gross

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gross

 [grōs]
coarse or large; visible to the naked eye.

Gross

(grōs),
Ludwik, 20th-century U.S. oncologist. See: Gross virus, Gross leukemia virus.

gross

(grōs),
Coarse or large; large enough to be visible to the naked eye; macroscopic.
[L. grossus, thick]

gross

(grōs)
1. coarse or large.
2. visible to the naked eye without the use of magnification.

gross

Etymology: OFr, gros, large
1 macroscopic, as in gross pathology; the study of tissue changes without magnification by a microscope.
2 large or obese. Compare microscopic.

gross

(grōs)
Coarse or large; large enough to be visible to the naked eye.
[L. grossus, thick]

gross

coarse or large; visible to the naked eye.

gross energy
total energy of a feed as measured by direct calorimetry.
gross income
total income before costs have been deducted.
gross margin
total returns from an enterprise minus the variable costs incurred by the enterprise.
References in periodicals archive ?
Be not afraid of greatness" and "thou art made if thou desir'st to be so" may sound like "impossible passages of grossness," but they bear striking resemblance to the language Olivia actually uses.
If you thought Dumb And Dumber or There's Something About Mary plumbed the depths of grossness, hold on to your lunch, you ain't seen nothing yet.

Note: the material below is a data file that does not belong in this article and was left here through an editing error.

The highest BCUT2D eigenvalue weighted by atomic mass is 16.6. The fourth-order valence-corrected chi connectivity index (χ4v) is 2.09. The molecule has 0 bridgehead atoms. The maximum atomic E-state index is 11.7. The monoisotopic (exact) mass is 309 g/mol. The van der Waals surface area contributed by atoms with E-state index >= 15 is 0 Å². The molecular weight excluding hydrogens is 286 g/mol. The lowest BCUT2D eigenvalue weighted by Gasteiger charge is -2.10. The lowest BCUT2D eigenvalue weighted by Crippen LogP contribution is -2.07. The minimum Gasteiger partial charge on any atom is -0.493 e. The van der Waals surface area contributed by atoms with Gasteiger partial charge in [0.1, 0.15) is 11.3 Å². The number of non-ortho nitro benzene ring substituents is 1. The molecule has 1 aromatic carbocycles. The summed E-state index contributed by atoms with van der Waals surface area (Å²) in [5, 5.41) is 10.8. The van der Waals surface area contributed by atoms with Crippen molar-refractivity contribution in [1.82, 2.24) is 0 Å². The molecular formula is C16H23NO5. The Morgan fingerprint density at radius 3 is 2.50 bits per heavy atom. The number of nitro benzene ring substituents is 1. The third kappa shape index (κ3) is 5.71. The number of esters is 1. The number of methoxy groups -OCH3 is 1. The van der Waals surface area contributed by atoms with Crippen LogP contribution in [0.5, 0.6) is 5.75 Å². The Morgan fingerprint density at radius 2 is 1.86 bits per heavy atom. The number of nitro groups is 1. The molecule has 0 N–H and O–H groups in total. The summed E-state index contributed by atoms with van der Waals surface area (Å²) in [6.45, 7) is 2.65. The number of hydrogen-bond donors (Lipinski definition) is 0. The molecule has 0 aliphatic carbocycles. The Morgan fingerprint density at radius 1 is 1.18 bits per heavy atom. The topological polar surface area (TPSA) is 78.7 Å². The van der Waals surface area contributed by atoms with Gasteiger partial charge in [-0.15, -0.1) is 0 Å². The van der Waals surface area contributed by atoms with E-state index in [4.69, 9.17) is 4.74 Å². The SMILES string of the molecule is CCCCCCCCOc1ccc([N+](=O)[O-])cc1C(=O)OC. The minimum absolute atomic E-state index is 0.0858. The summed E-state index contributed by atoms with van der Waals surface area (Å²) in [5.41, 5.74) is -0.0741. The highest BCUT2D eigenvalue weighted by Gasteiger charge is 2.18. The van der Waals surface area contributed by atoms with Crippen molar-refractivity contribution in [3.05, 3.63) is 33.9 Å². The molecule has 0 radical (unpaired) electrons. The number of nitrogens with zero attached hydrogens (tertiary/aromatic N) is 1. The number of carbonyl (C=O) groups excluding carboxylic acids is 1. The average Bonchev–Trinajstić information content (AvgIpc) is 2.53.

He said even if there was a conviction in the District Court and it was appealed, the High Court would be "prone to hold that the subject matter fell short of that grossness necessary to sustain a charge".
Garber speaks of "Beckford's grossness or gross exaggeration," of that kind of "Orientalist tradition which sought to dazzle through every sort of extremism.
The film has moments, but if you watch the unrated version, be prepared for grossness.
The narrator describes the "striking scene: the circle of eager faces, the dingy walls, the flickering gas-jets throwing their fitful rays on the bright, flushed face, and glittering on the gold spangles of the dancer's dress, as she throws her body, first this way, then that, in the graceful movements of that most abandon [sic] of all dances, but its performance does not, for, as the narrator comments, Beryl dances with "the natural grace of passion without its grossness [,]" like "a child of the forest" (10-11).
The grossness starts on the front cover with a fake tongue that is so real I screamed.
The Streetwalkers mostly deal with complaints about discarded takeaway wrappers and bags of rubbish, but the level of grossness can be much higher.
Featured is a number of figurative artists most of whom obviously see no beauty in the human figure, no premonition of eternity--only grossness, ugliness, or absurdity.
He conveys his enthusiasm for reliving the camp experience and the self-conscious reluctance of a mature adult trying to find a way to "fit in" with the immature chatter, grossness, and directness of 12 to 16-year-olds.
However, like the rake's, his is an ultimately negative freedom-he may be free of the grossness and corruption of the world but only by his refusal to act for change.
For Smith, the mining of England's commodities by foreign merchants demonstrates the "fineness of strangers' wits, and the grossness of ours.